Low Maximum Heart Rate
I'm a 32 year old trail runner in Montana and I do all my runs on trails in the mountains. I'm training for a 50k run and I recently got a heart rate monitor to help prepare.
I went out to determine my max heart rate today. I picked a steep trail and after warming up for about ten minutes ramped up my pace until I was going flat out and kept going until I couldn't hold it any longer.
I repeated this 4 times and the highest my heart rate got was 151 (the results were 150, 151, 149, 150). Each time I spent 3-4 minutes ramping up and maxing out. My resting heart rate is 42.
I'm concerned because it seems like 151 is too low, and I feel like maybe I haven't actually maxed out. The formulas (which I understand to be inaccurate) say I should be at 184-188.
Could you tell me if my approach to maxing out was flawed? Should this be done on a track? Do I have to build up and hold max for a longer time? Should I simply spend the $$ and have a physiological test done? I've never heard of anyone my age having such a low max... do you know of any such examples?
I've always been a pretty strong endurance athlete and was a competitive mountain bike racer in college, so I don't feel like anything is necessarily wrong with me... just that I might be missing something in my approach.
Answer by Dominique:
Thanks for your question about your low maximum heart rate.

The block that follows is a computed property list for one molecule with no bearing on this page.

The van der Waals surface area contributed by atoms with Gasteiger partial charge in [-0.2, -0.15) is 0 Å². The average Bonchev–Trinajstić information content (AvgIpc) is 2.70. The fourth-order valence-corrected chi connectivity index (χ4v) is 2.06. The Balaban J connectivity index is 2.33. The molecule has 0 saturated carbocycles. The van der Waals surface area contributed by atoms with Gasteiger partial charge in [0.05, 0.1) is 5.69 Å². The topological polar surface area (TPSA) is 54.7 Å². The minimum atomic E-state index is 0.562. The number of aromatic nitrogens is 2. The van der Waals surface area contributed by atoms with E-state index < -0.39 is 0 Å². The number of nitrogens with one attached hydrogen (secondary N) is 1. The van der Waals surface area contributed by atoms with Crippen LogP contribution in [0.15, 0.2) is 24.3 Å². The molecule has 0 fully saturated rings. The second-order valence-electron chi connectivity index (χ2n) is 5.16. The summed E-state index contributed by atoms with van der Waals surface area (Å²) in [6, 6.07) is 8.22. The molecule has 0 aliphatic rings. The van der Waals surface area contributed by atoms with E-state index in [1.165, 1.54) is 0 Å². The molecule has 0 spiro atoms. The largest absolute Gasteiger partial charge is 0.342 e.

It is an interesting one as a maximum heart rate this low is very uncommon.
My thoughts on this are summarised as follows:
1. My protocol on establishing maximum heart rate
2. Potential explanations
3. If all else fails... Kool Moe Dee
My Protocol on Establishing Maximum Heart Rate
I think your approach is pretty good. I have got my own approach to determining my maximum heart rate, which you can find on the max heart rate when running
page. In short, I basically do a 15 minute warm-up. Then run a strong 800m. Rest for 30-45 seconds. Then run a 800m flat-out. Your max heart rate should be the heart rate you see when finishing the second 800m.
In general, anything that makes you go flat out for a sustained couple of minutes will drive your heart rate to maximum levels.
Possible reasons this might be happening....
1) Have you tested what your heart rate monitor says compared to the good old-fashioned approach of putting two fingers on your pulse and counting the beats for ten seconds? There may be an initial reliability issue with your new toy?
2) Running uphill pushes the heart rate up pretty high. But the only thing that might be playing a role is that if the hill is steep enough, your legs rather than your heart might be the limiting factor. It becomes a test of leg strength, more than a test of heart rate if that makes sense. So, as a first alternative - try to do the test on flatter grounds.
If all Else Fails... Kool Moe Dee
If you believe your heart rate monitor is reliable and the test on the flat indicates similar outcomes and this concerns you... Just do what Kool Moe Dee suggested all those years ago... Go see the doctor. A full lab test should help you establish what your maximum heart rate is. If it really is that low, the experts might be able to give you some reasons as well.
Best of luck.